We’re eight-deep in the queue here at Frankie’s Tortas and Tacos, a stationary Mexican food truck servicing the outlet adventure stores of Smith Street’s arse end. “Heavens to Murgatroyd!” we exclaim, in unison, in our heads, in two-part harmony. “Why, it’s only a Tuesday! It’s but 12.30pm on a Tuesday, and we’re stood in a great sodding queue! Imagine!”
Frankie’s opens at midday, and arriving much after is to risk the ultimate disappointment. “They often run out of food – get there early” goes the cautionary tale of diners and would-bes past. It’s a good selling strategy – just ask Brunswick’s Juaninto’s (née La Paloma): create delicious thing, make little of it daily, generate urgency, convert urgency into buzz, foster addiction, yield profit. Maybe it’s intentional, maybe it’s not. Either way, when the goods are as bulletproof as, say, the Paloma Roll, everyone’s winning.
Six-deep in the queue and Frankie’s reveals its form – a caged area extends from the white truck (and one-time kebab joint, complete with functional kebab rig, more on that in a moment) to the street and offers questionable seating (red plastic stools, iron benches and a few bar stools) for roughly 15. Palpably smug typography courtesy of the team that nailed Leonardo’s declares Frankie’s the “Home of the Al Pastor”: a rotisserie-pork taco or torta filling courtesy of Mexico’s first Middle Eastern immigrants, who allegedly introduced their new pals to the spit (praise be). It’s an aesthetic triumph, popping like a stereogram from its humdrum surroundings. It screams Collingwood, it screams Mexico, and it’s no doubt part of the reason that we are still in the queue.
Two-deep and the menu appears, slapped on the wall in two parts: tortas and tacos. Tortas, if you must know, equals sandwiches. Queuers choose from al pastor, milanesa (a Latinx cousin of the schnitzel) or mushroom tortas, each finished with grilled queso (hell yes-o), refried beans, pickled onion, lettuce, avocado and coriander. Tacos come as al pastor, asada (beef) or vege (mushroom). Mexican soda, filter and iced coffees and iced tea rounds out a concise menu – most of which is now ready to be collected from the counter following an understandable and really quite impressive ten-minute wait.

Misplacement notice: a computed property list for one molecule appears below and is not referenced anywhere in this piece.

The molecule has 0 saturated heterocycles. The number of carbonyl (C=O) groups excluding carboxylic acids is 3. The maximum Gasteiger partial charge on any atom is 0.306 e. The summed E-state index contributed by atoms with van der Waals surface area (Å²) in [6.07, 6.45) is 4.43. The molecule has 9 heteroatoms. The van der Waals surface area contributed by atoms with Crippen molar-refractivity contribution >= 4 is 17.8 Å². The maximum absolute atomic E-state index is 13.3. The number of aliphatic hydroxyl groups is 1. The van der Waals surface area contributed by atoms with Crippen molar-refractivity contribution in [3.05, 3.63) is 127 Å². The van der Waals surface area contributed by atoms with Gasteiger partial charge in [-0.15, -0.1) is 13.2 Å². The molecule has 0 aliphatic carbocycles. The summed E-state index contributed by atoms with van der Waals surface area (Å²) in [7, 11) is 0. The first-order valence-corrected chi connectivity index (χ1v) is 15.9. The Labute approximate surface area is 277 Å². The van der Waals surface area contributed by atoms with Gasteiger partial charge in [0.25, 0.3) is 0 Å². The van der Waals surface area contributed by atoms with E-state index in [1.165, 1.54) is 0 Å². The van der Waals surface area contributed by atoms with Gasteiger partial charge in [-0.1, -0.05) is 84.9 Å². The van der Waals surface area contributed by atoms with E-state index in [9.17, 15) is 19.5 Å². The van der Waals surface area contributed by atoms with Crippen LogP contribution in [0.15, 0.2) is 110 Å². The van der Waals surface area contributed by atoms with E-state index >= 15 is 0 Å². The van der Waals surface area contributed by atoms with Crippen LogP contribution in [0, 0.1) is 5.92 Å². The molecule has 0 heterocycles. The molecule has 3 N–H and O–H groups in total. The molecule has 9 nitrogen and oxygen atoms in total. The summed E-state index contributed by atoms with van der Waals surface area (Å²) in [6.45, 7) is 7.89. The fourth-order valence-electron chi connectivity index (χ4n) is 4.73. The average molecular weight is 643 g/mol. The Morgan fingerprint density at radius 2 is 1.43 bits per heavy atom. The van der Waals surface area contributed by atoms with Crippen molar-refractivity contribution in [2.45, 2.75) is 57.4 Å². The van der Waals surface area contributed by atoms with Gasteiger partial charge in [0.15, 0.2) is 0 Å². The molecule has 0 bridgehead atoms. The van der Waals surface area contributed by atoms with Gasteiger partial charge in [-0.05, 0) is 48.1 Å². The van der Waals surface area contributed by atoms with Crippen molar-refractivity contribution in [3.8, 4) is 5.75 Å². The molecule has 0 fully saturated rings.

“I’m from America,” proclaims an American next to us, “and this is the closest thing to real Mexican food I can find in Melbourne.” Cool.
If you’re a Los Hermanos regular, you’re going to find the tacos here on the smaller side, but at $4 a pop, you’re likely breaking even. And they rule. The asada is not the most tender out there, but loaded with diced onion, coriander, barbecued pineapple and a rich brown habanero salsa, it pops. Lose the pineapple, switch out the brown sauce for green and the beef for the rotisserie pork and you have the al pastor – its juicy shards of edge-charred pork auguring well for its sister torta. As was foretold, save for the feature protein, there’s not much variation between the tortas, but the crisp, oily outer shell and its constituent fillings are great bedfellows for your favourite meat or mushrooms – the rich, fried breading of the milanesa shades the rest for ours, but you really can’t go wrong. They’re not massive, it should be known, so keep an extra $4-8 on you as insurance.
A reggae cover of Phil Collins’ ‘Think Twice’ plays (‘It’s just another day for you and me, you and me in paradise Kingston Town’) as we drain the colas and peck around our paper plates for fallen pork.
Frankie’s is confusing. It’s too Smith Street to be a food truck and too food truck to be comfortable. The food is delicious, no doubt – that American guy loved it. But jagging a coveted seat can be tricky, and the moment that last bite enters your mouth common courtesy dictates you should hightail it. That’s all fine in Mexico City, say, where street food is a real thing and the stools aren’t ironic, but when your sandwich is $15 and your supplementary taco(s) are $4 each, do you really want to feel that pressure?